The reasons for the deceptions are different. Touka is misinformed by her fiancee’s best friend because he wants her for himself. Atieh on the other hand took the word of Aziz's father who lied to save face. Likely Atieh's own father encouraged this lie “for her own good.” He wouldn’t want her wasting her youth waiting for Aziz. How they got away with this lie in a tiny town where Aziz has close friends, we are not to question. The characters, however, are free to indulge in outrageous skepticism. Touka’s jailed fiancée for instance, thinks Aziz has hired him a lawyer just to botch the criminal case against him. He suspects the middle-aged Aziz has fallen in love with young Touka and wants to eliminate rivals. Aziz in turn frustrates us with his stoic silence against this accusation.
The most frustrating moment of Aziz’s stoicism, however, happens when Aziz and Atieh (Roya Nonahali) meet. He says nothing to clarify why he disappeared from her life. In fact he says nothing at all, because Atieh yells at him to shut up and listen while she guilt trips him about showing up after all these years to ruin her restaurant business. After her husband’s death, she has moved into the property abandoned by Aziz’s family, and set up a restaurant there. Now, she thinks, Aziz is there to reclaim the property and evict her. The presence of a lawyer in the picture convinces her of this.
Atieh’s suspicion is unfounded. Aziz had no idea anyone was squatting in his property, or even seemed to care, but he is in no hurry to make this clear, or to explain about the lawyer. Nor does he ask Atieh what went on with her during all these years. Instead he asks a friend who tells him Atieh’s husband beat her senseless one night then took a rowboat out to sea never to return.
The domestic quarrel and the suicide are not explained, but this revelation along with subtle line deliveries by Reza Kianian invites us to guess at more reasonable directions the plot may have taken if censors hadn’t been watching: Aziz and Atieh had premarital sex. Touka may be Aziz’s daughter. This is why Atieh’s husband went nuts, and this is why Aziz and Touka hold each other in such deep affection.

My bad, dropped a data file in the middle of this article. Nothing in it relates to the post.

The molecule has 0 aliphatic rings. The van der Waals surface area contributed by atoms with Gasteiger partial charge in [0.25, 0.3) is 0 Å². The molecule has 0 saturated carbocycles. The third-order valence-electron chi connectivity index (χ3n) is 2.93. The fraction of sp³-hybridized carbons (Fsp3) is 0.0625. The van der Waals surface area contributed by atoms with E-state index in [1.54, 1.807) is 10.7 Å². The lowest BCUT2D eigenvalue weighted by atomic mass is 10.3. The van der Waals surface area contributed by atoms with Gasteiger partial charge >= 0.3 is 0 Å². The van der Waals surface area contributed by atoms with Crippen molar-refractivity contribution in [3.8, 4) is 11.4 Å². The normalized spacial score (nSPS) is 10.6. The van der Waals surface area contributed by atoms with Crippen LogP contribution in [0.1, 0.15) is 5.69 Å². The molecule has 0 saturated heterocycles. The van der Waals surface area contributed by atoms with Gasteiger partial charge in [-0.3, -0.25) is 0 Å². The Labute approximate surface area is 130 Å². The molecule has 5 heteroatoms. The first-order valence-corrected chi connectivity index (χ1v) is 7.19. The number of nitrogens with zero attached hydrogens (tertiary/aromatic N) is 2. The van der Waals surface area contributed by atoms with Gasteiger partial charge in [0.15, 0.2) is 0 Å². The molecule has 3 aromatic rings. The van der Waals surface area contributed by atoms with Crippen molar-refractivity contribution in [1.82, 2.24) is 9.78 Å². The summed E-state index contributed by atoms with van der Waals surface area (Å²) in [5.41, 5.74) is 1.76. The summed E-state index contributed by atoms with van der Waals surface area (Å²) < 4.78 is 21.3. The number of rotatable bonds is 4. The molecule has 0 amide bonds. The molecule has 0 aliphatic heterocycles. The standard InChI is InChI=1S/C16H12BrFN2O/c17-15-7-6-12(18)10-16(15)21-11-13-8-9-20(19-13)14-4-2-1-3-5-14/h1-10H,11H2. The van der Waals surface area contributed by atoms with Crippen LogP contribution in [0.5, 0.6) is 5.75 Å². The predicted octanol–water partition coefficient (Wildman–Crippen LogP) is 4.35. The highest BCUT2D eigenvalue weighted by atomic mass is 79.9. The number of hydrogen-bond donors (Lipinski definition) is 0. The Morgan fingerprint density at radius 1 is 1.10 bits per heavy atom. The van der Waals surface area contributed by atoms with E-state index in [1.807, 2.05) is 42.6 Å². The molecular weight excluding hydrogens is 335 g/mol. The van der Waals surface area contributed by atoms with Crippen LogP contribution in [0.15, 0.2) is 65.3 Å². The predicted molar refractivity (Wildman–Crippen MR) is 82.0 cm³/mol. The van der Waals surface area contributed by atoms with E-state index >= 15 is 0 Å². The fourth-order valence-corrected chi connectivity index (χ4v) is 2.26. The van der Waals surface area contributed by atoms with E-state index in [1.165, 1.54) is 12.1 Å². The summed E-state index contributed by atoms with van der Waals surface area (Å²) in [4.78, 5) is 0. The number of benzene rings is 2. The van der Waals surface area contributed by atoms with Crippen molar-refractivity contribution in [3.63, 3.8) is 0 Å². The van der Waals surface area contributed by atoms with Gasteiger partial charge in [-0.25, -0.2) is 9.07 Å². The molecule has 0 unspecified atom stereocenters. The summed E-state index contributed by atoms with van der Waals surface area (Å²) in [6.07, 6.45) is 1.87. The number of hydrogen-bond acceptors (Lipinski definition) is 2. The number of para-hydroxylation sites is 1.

Now that the characters’ behaviors have found a sensible basis, we see that Atieh's father had no choice but to quickly find a husbad for his pregnant daughter. Atieh’s moving into Aziz’s house with her child, and the issue over property rights suddenly picks up considerably more logical as well as social and dramatic substance.
Reza Kianian’s artistry helps cut through some of the fog. In the scene where he and Touka first meet, he is multifaceted with his line delivery. “Are you Touka?” he says, and we can't be sure if he's responding to Touka's flirting or enjoying getting to know her after all these years. At a later dinner table scene, his line delivery of “Now that we are all together,” has a strong flavor of paternity. The sense of this alternate plot is strongest when Aziz confides in a friend, “Atieh acts as though we never…”
But director Ali Rafii (Fined by IRI in 2002 for "promoting immoral conduct" in a play ) knows such a film would never see the light of the projector. Instead censorship has left him with a confusing movie vulnerable to banal panderings to the male-bashing market. This has resulted in inaccurate plot descriptions such as: “Atieh’s singular passion is food, and her small but popular restaurant on the sleepy Caspian coast is her pride and joy. But when Aziz, a former lover, appears after a twenty-year absence with the intention of closing the restaurant, Atieh prepares his favorite dishes, one after the other, in a desperate effort to convince him otherwise. Loosely based on the Persian fable of Shahrazad and the Thousand Myths (A Thousand and One Nights), director Ali Raffi uses the language of food to paint a richly textured portrait of life and love on the Southern coast of Iran [sic].”
Never mind that the above description has a Google sense of geography; it also gives no clue that the Shahrzad theme and the pretty food are just marketing candy. Yet, despite the silent compromises Rafii seems to have made to censorship and international marketing, his message about the destructiveness of groundless suspicion comes through, and makes a powerful emotional impact.
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